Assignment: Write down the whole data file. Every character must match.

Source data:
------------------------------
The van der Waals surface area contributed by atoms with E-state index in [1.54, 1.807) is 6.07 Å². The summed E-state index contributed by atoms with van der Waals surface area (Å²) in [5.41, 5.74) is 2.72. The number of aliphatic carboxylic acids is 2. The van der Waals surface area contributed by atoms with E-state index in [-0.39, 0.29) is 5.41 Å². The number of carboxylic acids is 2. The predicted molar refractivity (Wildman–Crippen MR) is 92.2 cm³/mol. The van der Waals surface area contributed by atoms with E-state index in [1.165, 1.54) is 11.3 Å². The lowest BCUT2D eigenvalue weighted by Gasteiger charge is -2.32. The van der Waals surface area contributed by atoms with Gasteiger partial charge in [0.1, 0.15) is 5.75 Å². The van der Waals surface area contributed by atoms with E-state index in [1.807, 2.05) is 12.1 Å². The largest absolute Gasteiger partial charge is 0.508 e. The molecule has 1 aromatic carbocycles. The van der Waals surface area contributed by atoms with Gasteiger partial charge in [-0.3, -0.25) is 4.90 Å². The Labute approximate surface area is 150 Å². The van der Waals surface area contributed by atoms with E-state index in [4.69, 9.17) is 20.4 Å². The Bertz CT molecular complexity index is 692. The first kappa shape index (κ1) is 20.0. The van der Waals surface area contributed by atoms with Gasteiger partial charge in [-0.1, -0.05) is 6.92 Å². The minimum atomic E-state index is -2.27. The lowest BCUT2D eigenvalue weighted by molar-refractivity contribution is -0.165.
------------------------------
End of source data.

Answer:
The van der Waals surface area contributed by atoms with E-state index in [1.54, 1.807) is 6.07 Å². The summed E-state index contributed by atoms with van der Waals surface area (Å²) in [5.41, 5.74) is 2.72. The number of aliphatic carboxylic acids is 2. The van der Waals surface area contributed by atoms with E-state index in [-0.39, 0.29) is 5.41 Å². The number of carboxylic acids is 2. The predicted molar refractivity (Wildman–Crippen MR) is 92.2 cm³/mol. The van der Waals surface area contributed by atoms with E-state index in [1.165, 1.54) is 11.3 Å². The lowest BCUT2D eigenvalue weighted by Gasteiger charge is -2.32. The van der Waals surface area contributed by atoms with Gasteiger partial charge in [0.1, 0.15) is 5.75 Å². The van der Waals surface area contributed by atoms with E-state index in [1.807, 2.05) is 12.1 Å². The largest absolute Gasteiger partial charge is 0.508 e. The molecule has 1 aromatic carbocycles. The van der Waals surface area contributed by atoms with Gasteiger partial charge in [-0.3, -0.25) is 4.90 Å². The Labute approximate surface area is 150 Å². The van der Waals surface area contributed by atoms with E-state index in [4.69, 9.17) is 20.4 Å². The Bertz CT molecular complexity index is 692. The first kappa shape index (κ1) is 20.0. The van der Waals surface area contributed by atoms with Gasteiger partial charge in [-0.1, -0.05) is 6.92 Å². The minimum atomic E-state index is -2.27. The lowest BCUT2D eigenvalue weighted by molar-refractivity contribution is -0.165.